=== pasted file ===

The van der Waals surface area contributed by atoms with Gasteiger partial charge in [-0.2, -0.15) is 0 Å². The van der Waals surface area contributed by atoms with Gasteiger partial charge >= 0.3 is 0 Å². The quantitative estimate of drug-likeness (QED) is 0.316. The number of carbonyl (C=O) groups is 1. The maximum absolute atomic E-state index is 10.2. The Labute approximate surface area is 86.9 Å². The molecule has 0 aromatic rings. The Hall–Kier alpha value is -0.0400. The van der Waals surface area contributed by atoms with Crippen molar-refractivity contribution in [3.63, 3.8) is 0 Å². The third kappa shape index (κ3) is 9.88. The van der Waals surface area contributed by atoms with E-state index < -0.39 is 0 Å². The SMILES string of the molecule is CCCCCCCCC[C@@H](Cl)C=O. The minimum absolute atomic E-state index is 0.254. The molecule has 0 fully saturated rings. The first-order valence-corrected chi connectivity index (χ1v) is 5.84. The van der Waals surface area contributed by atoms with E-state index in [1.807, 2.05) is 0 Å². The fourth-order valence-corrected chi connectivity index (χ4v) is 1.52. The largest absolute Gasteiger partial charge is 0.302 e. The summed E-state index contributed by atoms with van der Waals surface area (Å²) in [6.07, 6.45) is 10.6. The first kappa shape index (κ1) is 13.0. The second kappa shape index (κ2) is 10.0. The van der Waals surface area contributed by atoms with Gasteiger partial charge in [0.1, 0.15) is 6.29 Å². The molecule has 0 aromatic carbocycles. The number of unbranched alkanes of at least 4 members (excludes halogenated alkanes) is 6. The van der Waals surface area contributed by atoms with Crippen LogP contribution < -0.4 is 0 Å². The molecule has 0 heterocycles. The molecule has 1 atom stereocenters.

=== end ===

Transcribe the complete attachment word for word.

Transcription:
The van der Waals surface area contributed by atoms with Gasteiger partial charge in [-0.2, -0.15) is 0 Å². The van der Waals surface area contributed by atoms with Gasteiger partial charge >= 0.3 is 0 Å². The quantitative estimate of drug-likeness (QED) is 0.316. The number of carbonyl (C=O) groups is 1. The maximum absolute atomic E-state index is 10.2. The Labute approximate surface area is 86.9 Å². The molecule has 0 aromatic rings. The Hall–Kier alpha value is -0.0400. The van der Waals surface area contributed by atoms with Crippen molar-refractivity contribution in [3.63, 3.8) is 0 Å². The third kappa shape index (κ3) is 9.88. The van der Waals surface area contributed by atoms with E-state index < -0.39 is 0 Å². The SMILES string of the molecule is CCCCCCCCC[C@@H](Cl)C=O. The minimum absolute atomic E-state index is 0.254. The molecule has 0 fully saturated rings. The first-order valence-corrected chi connectivity index (χ1v) is 5.84. The van der Waals surface area contributed by atoms with E-state index in [1.807, 2.05) is 0 Å². The fourth-order valence-corrected chi connectivity index (χ4v) is 1.52. The largest absolute Gasteiger partial charge is 0.302 e. The summed E-state index contributed by atoms with van der Waals surface area (Å²) in [6.07, 6.45) is 10.6. The first kappa shape index (κ1) is 13.0. The second kappa shape index (κ2) is 10.0. The van der Waals surface area contributed by atoms with Gasteiger partial charge in [0.1, 0.15) is 6.29 Å². The molecule has 0 aromatic carbocycles. The number of unbranched alkanes of at least 4 members (excludes halogenated alkanes) is 6. The van der Waals surface area contributed by atoms with Crippen LogP contribution < -0.4 is 0 Å². The molecule has 0 heterocycles. The molecule has 1 atom stereocenters.